Last weekend at Daytona, a number of topics were discussed by NASCAR CEO Brian France. Some were met with rousing approval – i.e., the new Nationwide Series Car of Tomorrow, others were split down the middle, such as repaving the surface at the 2.5-mile superspeedway (and removing the associated potholes), while others such as the sudden aversion to ethanol was met largely with indifference – outside of Iowa at least. Perhaps the most controversial discussion – and one that has become redundantly redundant – yet again, further potential changes to the Chase.
To steal a line from Scott Speed this year at Michigan – “Really? Are we really going to do that?”
One of the rumors floating around is the notion of expanding the Chase to 15 drivers. Really? 15? I’m really bad at math, but with some fancy cipherin’, that comes out to nearly one-third of the field being eligible for the playoffs. No offense to Ryan Newman, but at 594 points out of first right now, does it make sense that he would be suddenly be a title contender all of a sudden?
The fact that Kevin Harvick could take two weeks off, finish dead last the following and still be ahead of Newman following a trifecta of wins says a lot about the disparity between the points leaders and those fighting just to get to the 12th and final transfer spot to qualify for The Chase.
Another popular theory has the inclusion of an elimination format where every few races, a few drivers fall out of contention. This plays into the bracketology mindset, trying to mirror the success and universal praise of the NCAA basketball field of 64 tournament. While everybody loves March Madness, I don’t know that it would work in October or with stock cars. After all, didn’t we just spend the last decade pandering to fans of stick-and-ball sports and casual fans only to thoroughly piss off the foundation of the sport that served as the launching pad for NASCAR’s meteoric rise to national prominence?
If it is legitimacy and legacy you are looking to forge, creating a Hall of Fame and inducting the right mix of living and passed is the perfect way to go about things. Perpetually fiddling with it like a trio of uncooperative Holley two-barrels does nothing to foster interest or respect among those you have tried in vein to cater to for the last 10 years.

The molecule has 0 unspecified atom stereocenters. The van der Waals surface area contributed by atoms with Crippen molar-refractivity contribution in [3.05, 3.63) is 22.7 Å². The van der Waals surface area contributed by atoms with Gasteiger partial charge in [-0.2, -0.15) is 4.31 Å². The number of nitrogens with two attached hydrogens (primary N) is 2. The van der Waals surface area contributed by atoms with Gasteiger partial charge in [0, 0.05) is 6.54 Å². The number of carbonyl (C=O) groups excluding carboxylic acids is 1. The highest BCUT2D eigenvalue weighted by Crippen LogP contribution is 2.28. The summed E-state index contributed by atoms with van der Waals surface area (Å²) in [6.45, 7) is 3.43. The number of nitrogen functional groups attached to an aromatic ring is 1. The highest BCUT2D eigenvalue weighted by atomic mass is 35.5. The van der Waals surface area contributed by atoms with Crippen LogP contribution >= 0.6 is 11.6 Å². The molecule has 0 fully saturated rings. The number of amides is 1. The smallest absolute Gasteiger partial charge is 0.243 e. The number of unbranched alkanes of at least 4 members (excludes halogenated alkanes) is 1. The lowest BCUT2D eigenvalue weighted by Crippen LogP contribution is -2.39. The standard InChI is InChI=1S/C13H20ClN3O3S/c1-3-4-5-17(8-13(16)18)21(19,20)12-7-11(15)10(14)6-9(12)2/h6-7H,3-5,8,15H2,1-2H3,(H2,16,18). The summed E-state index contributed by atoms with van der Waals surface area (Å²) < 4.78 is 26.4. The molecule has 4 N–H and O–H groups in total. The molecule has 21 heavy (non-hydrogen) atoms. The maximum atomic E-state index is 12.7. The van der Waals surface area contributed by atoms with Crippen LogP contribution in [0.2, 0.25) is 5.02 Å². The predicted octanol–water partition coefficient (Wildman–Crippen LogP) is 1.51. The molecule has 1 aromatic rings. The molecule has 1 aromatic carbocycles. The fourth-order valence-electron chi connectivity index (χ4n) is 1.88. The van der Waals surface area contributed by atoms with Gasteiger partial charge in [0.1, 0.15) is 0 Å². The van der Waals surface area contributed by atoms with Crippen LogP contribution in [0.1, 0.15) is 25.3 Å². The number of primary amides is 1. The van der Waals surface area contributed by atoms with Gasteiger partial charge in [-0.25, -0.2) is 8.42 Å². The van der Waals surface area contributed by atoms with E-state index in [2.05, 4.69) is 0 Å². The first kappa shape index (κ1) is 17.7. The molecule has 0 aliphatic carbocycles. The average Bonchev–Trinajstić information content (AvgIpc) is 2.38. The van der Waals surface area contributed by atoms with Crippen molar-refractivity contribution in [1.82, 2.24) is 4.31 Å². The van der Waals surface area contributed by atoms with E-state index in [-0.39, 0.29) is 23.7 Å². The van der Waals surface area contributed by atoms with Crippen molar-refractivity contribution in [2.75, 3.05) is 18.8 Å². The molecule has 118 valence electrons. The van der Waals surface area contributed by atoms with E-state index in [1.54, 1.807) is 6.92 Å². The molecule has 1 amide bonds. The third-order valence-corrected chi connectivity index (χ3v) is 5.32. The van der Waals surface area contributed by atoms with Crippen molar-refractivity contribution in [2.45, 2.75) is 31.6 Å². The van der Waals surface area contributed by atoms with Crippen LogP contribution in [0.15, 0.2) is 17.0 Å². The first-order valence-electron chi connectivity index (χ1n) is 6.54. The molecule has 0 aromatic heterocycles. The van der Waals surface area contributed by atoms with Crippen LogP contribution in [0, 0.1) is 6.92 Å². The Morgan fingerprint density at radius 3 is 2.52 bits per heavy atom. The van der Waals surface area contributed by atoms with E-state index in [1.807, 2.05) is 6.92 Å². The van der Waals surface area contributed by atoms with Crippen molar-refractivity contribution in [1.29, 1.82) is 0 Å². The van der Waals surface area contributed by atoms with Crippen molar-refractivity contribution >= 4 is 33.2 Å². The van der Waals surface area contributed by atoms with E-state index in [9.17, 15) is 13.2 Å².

The NFL doesn’t do it. Major League Baseball doesn’t do it. The NBA doesn’t do it. If you are going to mimic something, copy what has proven to work for half a century – or what had been working for the last 35 years. You know what hasn’t been working? The NCAA BCS and NASCAR. Why not just take a page from the Slam Man of sports championship formats and have a computer spit out a bunch of misleading stats and loop data to conjure up the title winner?
If you want to know what works and what sells, look no further than to the UFC: put two guys with really bad tattoos and cauliflower ear in a cage and let them wallop the bjesus out of each other for 15 minutes.
Come to think of it, that was kind of how NASCAR was not so long ago – a simple descending points system that was a cumulative year long battle, that provided some of the best racing moments in history. Between 1989 and 2003, there were a handful of years where things were a little stale; 1991, 1994, 1998, 2000 and 2003.
So maybe every 3-4 years you’d have some guy dominate the championship and it wouldn’t provide seizure-inducing drama whereupon everybody throws up all over themselves from being so totally freaked out and having their minds blown over a racing series that starts up two months after deciding the season champ.
That’s all well and good, but under the Chase format, the same guy has won it four years in a row. I understand the push for ratings, but this having to constantly tinker, fiddle and fix something is the same reason why Chrysler nearly went out of business in the 1970s and why British cars aren’t popular here.
The fact that every year the subject is brought up on how to make the championship Chase better is proof positive that the format itself is inherently flawed. You can only adjust something with a hammer so many times before you have to get out a really big hammer to destroy it and start all over. If sanity were to prevail, you’d see me riding a wrecking ball into a building emblazoned with “Chase for the Championship” like that creepy little troll-looking singer of the ’80s metal band Accept at the end of their video for “Balls to the Wall.”
That would put a whole new spin on “The Flying V” for sure.
About the author
Vito is one of the longest-tenured writers at Frontstretch, joining the staff in 2007. With his column Voice of Vito (monthly, Fridays) he’s a contributor to several other outlets, including Athlon Sports and Popular Speed in addition to making radio appearances. He forever has a soft-spot in his heart for old Mopars and presumably oil-soaked cardboard in his garage.
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